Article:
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Draft Decisions: On JP, Justin, and a Culture Where College Players Can't Win

April 20, 2015

Brendan Brody reflects on some of this year's early departures from college basketball to the NBA:


In perusing NBADraft.net, Facebook accounts, and media tweets, everyone likes to make their opinions known on who is making a good decision and who isn't when it comes to entering the NBA draft. I used to be guilty of this judgmental activity, as I became a little kid having a temper tantrum any time someone from UNC had the audacity to try and make basketball a professional enterprise without first earning a degree. This angst was based on a very selfish ideal. I am an unabashed college basketball fan who only pays attention to the NBA once the playoffs start. Yet I've had a recent epiphany. And I'm coming to grips with my old selfish ways.

I've seen UVA fans attack Justin Anderson's decision to leave early, and I've seen UNC fans question JP Tokoto for doing the same. Anderson (who I actually coached against when he was but a 7th grader dunking on my Thornburg Jaguars) was in the process of sneaking into the Lottery before the injury that ruined both his and the Cavs' seasons. This cataclysm crushed the team's momentum, as it took the blame for early exits in both the ACC and NCAA Tournaments. The injury also lowered Anderson's draft stock. However, this year's disappointment appeared to be merely a postponement of an inevitable and still-soon-to-be deep Tournament run. This year would become next year. But then Anderson broke UVA's hopes once again, only this time by choice. And  UVA fans responded by breaking rank with their star player, responding to the news by questioning his character, suggesting he had now bailed on his teammates, and for taking off when he's not a sure-fire first round pick.

However, Tokoto's decision was even more puzzling, as it was thought to be a given that with Marcus Paige and Brice Johnson coming back for their senior seasons, Tokoto would follow suit. Gifted with NBA athleticism, he still needs a jump shot and some polish before he even thinks about having an impact in the Association. Yet he chose to go a different route in developing what he needs to work on, knowing that he won't have a primary offensive role next season in Chapel Hill.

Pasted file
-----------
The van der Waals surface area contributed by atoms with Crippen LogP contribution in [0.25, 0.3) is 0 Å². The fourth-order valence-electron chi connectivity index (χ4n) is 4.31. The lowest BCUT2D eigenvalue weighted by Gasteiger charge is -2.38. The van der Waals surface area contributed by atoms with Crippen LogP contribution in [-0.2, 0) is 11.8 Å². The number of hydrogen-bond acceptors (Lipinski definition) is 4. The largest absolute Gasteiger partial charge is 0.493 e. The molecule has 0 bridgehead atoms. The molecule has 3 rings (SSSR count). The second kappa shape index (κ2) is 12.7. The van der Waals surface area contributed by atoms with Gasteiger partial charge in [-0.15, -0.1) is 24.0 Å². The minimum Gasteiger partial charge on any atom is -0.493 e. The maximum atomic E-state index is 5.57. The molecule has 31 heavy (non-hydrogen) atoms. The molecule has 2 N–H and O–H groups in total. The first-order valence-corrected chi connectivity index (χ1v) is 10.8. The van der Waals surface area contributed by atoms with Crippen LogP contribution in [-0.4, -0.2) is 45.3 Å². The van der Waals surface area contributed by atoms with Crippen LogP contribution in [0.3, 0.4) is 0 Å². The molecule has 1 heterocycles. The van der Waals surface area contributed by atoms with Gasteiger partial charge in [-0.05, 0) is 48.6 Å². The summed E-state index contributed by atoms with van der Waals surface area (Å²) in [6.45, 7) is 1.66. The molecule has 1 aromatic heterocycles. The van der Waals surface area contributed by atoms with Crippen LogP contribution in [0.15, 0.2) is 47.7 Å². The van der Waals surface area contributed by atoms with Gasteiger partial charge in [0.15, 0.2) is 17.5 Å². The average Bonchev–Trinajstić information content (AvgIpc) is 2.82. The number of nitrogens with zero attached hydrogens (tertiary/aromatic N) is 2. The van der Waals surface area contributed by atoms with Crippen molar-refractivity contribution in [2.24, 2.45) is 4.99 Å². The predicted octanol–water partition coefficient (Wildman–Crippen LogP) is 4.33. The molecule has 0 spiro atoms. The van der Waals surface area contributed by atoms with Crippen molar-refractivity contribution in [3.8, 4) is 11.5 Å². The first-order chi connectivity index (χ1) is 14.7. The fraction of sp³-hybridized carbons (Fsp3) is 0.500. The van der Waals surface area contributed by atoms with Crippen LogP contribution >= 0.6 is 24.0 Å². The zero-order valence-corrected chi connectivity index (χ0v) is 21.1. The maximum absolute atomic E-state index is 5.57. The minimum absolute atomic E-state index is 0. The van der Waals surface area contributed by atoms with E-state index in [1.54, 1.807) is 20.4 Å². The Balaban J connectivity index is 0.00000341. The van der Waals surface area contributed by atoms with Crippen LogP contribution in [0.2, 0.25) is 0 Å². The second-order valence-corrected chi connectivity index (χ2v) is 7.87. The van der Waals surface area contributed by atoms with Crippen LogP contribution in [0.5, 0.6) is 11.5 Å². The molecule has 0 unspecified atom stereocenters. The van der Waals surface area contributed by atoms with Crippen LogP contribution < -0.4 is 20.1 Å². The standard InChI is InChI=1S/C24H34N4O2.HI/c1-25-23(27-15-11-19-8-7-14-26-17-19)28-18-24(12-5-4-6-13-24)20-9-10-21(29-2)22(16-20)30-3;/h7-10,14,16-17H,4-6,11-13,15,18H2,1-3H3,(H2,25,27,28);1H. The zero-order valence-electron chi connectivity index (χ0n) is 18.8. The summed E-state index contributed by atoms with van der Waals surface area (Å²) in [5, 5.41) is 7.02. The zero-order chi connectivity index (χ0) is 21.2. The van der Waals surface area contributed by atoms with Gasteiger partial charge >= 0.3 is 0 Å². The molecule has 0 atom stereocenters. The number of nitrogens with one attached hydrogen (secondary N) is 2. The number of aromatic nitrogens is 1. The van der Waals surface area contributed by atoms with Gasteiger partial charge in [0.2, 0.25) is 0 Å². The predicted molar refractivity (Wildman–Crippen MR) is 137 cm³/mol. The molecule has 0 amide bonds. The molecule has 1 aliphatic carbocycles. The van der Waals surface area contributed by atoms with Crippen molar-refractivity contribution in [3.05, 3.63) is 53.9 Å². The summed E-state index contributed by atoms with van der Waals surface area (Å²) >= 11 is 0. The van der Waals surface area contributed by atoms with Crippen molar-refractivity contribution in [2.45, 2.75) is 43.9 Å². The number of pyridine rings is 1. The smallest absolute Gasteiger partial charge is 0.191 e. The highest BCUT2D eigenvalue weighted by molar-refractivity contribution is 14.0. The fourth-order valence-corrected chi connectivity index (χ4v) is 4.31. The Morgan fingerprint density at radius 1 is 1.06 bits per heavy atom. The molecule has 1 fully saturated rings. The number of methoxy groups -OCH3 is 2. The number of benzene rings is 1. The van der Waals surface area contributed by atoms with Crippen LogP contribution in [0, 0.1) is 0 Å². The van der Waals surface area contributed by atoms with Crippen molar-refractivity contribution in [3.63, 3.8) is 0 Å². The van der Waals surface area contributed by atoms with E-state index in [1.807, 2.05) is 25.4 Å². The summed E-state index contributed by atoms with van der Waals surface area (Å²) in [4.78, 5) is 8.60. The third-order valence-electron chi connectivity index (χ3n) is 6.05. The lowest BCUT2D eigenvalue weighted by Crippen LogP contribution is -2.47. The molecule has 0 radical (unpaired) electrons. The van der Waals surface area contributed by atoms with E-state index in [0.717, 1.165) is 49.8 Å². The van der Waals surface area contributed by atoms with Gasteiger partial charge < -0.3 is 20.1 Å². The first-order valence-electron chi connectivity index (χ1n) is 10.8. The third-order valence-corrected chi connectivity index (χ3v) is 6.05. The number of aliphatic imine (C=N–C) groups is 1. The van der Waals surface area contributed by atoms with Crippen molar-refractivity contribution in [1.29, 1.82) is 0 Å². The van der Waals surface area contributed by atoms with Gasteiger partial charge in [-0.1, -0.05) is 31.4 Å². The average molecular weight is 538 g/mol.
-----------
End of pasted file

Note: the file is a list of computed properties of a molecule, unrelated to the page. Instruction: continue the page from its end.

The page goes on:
These decision are the epitome of what once drove me crazy about college basketball, but now I find myself wondering, who gives a shit what Joe Alumnus or Joe Messageboard says about these players leaving? Recent examples of players who eschewed being a top five pick to come back to school did nothing to enhance their stock by coming back. Harrison Barnes and Marcus Smart had solid sophomore seasons, but had their games picked apart in a more in-depth fashion by staying one more year. They are now contributing in the League for playoff teams. So I would say that things worked out pretty nicely for them. It just seems that players who come back to school instead of leaving get ripped for not "striking while the iron is hot," if they're projected to go in the lottery. And then players who leave without being a guaranteed first-rounder get picked apart in the same fashion, mostly by people like myself, who selfishly want all the best players to stay in college for as long as possible.

But it's time to simply let these players make whatever decisions they want to make and stop questioning what they do. The NBA players who are supposed to make the league will make it, and make an impact whether they stay for one or four years. Who knows, maybe some of them want to make a living playing in another League outside of the US, instead of getting screamed at by Roy Williams or Coach K or Calipari. At the same time, if someone like Arizona's Stanley Johnson thinks that he could benefit from another year in Tuscon, then know that he really won't do much to hurt himself and his stock by sticking around.

Props to Justin and JP for making what they felt were the best calls for themselves. In the end, neither player was going to really move the needle dramatically forward by playing their senior years. Moreover, I'm pretty sure college basketball will survive without them and the 31 other underclassmen that have declared as of this writing. I'm pretty sure Virginia and North Carolina will be in the top 10 still, even after losing two contributors. Lost in all this message board uproar and Twitter subjectivity is that ultimately neither the constancy of the institution nor the potential of the individual appears to be impacted by the players choosing to stay or to leave.

This isn't to say that no college players make horrible decisions to come out early and not even be drafted. But as long as the individual does his homework and is content with his projected Draft position, then he should be left alone to make that decision. Seemingly any NBA roster has a mixture of one-and-dones, four year college players, and those that had to grind it out overseas just to get a chance to make a roster. There's more than one way to succeed in the League. Furthermore, the individuals that combine a strong work ethic with natural talent will always prosper whether they stay for one or four years of college basketball. And, lastly, college basketball, despite its flaws, will still be watched and played, just as it always has been and always will be.

Brendan Brody can be followed @berndon4.

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